There has been a growing militarisation of British society over the past decade, with soldiers increasingly viewed as some higher form of life.
This militarisation takes many forms. Pax Christi recently drew attention to the visits made to thousands of schools each year. The Ministry of Defence (MOD) admits that the visits are “a powerful tool for facilitating recruitment.”
The excellent organisation Forceswatch pointed out that the army visited 40 per cent of London schools from September 2008 to April 2009, with a disproportionate number of visits to the most disadvantaged areas.
The government has suggested an expansion of cadet forces within schools to encourage the military “spirit” and that ex-soldiers mentor youngsters.
Another sign of the growing profile of the military in society is the charity Help for Heroes. The charity has raised millions of pounds to help out those soldiers returning home wounded from the various conflicts where British troops are deployed. It has high profile support from the Royal, sport, media and dramatic spheres. It does good work and receives incredible levels of publicity but never asks the question why it has to exist?
Why is a charity like Help for Heroes having to provide money to support returning wounded personnel? This is an MOD responsibility, the government sent the soldiers into these conflicts in Iraq, Afghanistan and elsewhere.
Something else Help for Heroes does not ask is why are British forces in Afghanistan, Iraq and what of the expanding mission in Libya?
The attitude to Help for Heroes reflects an almost psychic numbing among the public. They see the tragedy of returning wounded military personnel and dig deep to give to a charity that helps out. The charity has laudable aims so receives massive media exposure but why are the questions of justice not being asked, namely why are the troops deployed and being damaged in this way?
At other levels there seems to be an increasing profile for the military in society. The number of times attending football matches and other sporting events there seems to be a special day for the armed forces. So the pitch will be surrounded by marching soldiers before the kick off of a match. There will be a collection for Help for Heroes.
Then there is armed forces day, which seems like a general fest to celebrate an increasingly militaristic culture.
All of these elements are factors in the growing profile of the military in society. The heroic image is reflected in a belief if something needs doing properly then the military are the ones to call into to do it. Former Prime Minister Tony Blair was believed to have a particularly liking for the can do attitude of the military.
A closer look ofcourse at the militaries record over recent decades would ofcourse suggest a somewhat patchwork record. The Northern Ireland conflict, Iraq and Afghanistan can hardly be called overidding successes, indeed many would argue the very opposite. Though in defence of the military, in most of these recent conflicts it has never been set out exactly what the objectives were supposed to be.
Any criticism of the military is generally a taboo in the British media. It is rare for the British army to be criticised for its actions at home or abroad and there is always ready media access given for any soldier who wants to voice his or her opinions regarding equipment shortages.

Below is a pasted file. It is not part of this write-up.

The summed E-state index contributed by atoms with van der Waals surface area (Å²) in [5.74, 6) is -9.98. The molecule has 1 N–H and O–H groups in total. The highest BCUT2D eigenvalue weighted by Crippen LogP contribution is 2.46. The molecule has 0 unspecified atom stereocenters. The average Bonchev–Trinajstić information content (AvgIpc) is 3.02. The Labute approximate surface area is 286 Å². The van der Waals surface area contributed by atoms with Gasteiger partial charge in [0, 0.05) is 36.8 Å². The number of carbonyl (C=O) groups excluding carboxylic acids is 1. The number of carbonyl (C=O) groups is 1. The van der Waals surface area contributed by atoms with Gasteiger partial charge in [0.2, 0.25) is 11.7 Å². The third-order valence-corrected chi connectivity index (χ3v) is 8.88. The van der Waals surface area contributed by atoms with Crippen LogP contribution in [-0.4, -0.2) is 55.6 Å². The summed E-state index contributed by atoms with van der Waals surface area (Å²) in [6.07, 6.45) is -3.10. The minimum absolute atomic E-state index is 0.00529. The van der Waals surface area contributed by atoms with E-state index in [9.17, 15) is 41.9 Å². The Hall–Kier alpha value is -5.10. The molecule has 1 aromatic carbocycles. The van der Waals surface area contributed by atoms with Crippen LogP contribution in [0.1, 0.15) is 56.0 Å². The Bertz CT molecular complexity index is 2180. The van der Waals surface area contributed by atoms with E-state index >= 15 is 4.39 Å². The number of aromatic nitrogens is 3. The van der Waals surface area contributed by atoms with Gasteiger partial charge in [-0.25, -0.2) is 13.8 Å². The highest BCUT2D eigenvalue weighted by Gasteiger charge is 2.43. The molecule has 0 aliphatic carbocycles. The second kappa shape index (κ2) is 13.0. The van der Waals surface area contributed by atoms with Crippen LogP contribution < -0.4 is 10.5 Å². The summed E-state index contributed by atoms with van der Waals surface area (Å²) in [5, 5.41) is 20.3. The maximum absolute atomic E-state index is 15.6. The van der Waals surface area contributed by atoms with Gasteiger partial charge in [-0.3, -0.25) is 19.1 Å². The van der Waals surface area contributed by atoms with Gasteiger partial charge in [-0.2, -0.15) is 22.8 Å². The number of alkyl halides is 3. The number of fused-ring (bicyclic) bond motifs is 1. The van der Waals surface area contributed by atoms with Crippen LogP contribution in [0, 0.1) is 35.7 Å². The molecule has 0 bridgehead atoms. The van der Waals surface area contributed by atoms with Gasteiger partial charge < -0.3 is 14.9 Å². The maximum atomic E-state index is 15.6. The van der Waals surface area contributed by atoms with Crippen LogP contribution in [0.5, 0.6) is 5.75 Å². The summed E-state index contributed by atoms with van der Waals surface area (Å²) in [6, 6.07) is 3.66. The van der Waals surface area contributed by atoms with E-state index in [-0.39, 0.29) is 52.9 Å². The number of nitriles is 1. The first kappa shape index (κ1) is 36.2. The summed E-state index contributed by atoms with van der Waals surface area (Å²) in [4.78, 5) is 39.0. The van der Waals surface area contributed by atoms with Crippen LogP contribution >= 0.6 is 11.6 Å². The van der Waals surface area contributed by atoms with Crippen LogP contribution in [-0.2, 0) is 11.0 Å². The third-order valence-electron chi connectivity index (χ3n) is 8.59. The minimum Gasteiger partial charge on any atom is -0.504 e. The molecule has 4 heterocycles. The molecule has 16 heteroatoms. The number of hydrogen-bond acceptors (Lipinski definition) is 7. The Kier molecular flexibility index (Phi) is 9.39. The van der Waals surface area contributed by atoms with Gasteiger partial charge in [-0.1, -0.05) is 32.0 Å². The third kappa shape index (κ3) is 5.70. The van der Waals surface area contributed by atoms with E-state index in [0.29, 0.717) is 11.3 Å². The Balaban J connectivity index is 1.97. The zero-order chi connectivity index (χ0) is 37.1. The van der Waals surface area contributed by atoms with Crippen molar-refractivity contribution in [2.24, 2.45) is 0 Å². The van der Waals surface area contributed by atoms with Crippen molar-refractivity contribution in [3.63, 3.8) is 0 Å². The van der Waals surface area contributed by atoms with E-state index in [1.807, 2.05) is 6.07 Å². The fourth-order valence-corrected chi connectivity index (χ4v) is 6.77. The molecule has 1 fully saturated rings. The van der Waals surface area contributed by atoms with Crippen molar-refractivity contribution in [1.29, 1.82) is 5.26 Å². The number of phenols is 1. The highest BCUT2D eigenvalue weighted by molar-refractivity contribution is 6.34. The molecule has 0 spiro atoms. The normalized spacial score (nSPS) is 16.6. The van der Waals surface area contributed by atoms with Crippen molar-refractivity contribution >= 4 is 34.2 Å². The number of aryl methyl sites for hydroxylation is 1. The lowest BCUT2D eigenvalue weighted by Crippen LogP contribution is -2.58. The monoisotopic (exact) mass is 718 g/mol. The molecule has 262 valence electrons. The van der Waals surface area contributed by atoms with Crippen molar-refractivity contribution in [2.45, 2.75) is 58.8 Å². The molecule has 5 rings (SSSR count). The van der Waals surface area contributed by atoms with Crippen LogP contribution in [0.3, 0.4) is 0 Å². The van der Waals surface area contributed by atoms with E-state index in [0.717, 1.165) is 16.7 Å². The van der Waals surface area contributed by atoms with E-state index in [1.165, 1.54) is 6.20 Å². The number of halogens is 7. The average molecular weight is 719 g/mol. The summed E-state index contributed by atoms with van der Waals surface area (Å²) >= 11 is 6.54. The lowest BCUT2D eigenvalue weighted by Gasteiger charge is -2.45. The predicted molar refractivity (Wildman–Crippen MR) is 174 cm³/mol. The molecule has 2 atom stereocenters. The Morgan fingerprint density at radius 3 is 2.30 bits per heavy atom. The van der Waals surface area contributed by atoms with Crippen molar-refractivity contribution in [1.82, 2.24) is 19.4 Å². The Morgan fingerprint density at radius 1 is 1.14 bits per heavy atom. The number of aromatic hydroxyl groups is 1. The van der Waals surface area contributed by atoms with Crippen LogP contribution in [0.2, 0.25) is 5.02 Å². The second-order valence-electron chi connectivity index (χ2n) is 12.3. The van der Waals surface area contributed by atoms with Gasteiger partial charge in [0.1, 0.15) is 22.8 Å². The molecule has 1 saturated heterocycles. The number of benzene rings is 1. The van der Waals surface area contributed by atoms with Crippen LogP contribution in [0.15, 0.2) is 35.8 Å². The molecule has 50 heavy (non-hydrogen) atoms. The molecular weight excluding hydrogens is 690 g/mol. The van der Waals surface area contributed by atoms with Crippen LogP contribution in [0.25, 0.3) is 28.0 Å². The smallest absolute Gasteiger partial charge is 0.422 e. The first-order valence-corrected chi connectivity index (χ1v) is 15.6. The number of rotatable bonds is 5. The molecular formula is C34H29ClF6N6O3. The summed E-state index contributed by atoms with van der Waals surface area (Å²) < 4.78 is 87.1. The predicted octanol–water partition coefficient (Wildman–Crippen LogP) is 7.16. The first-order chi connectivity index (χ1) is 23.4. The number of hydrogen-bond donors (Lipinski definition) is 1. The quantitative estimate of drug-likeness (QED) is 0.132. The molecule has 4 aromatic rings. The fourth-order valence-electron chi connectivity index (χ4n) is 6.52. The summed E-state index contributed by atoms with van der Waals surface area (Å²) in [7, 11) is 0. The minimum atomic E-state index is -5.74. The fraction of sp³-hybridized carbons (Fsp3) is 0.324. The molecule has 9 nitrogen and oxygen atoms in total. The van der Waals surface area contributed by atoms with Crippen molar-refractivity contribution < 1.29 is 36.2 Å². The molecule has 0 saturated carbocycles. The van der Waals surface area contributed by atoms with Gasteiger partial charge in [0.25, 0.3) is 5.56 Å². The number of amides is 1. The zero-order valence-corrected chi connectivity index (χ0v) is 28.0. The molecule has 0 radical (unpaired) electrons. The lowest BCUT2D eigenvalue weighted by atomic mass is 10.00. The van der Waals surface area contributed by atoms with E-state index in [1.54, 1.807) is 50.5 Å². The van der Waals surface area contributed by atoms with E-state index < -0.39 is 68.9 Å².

Once committed to a conflict overseas, any criticism of our boys – who are afterall killing foreign people in their countries in the name of Britain – is considered in terms of betrayal.
The rising cult of militarism could become a dangerous thing. The effects of the myth that if you want something done give it to the military can be seen increasingly in society. Indeed, the government is pushing at an open door with many schools on the subject of military involvement. It is worrying that some schools, particularly in the Catholic sector, seem to be so popular with parents not because of the holistic education they offer but the military style discipline. Some parents it seems would like nothing better than to send their children to military academies.
The politicians too seem to be recognising the danger of the rise of the cult of militarism. It was notable that the Prime Minister seemed to have had enough recently when he exasperatingly suggested that the military chiefs got on with the fighting and left the talking to him.
The politicians no doubt see the danger of the military man or woman being built into some sort of mythical creature who gets things done. Following this construct to the logical conclusion results in the military in the end taking over totally, as has happened in many countries around the world.
Whilst today this country is a long way away from such a scenario, the continued erosion of civil society combined with some of the potential major crisis of the next few years could make it a far more likely happening in the future.
So in that respect the efforts of Mr Cameron to slap down the military chiefs should be welcomed.
People need to open their eyes to what the military are all about and not simply go dewy eyed at the sight of a soldier in uniform. The military deserve support but they are not perfect and must be made accountable for their every action like any other public servant.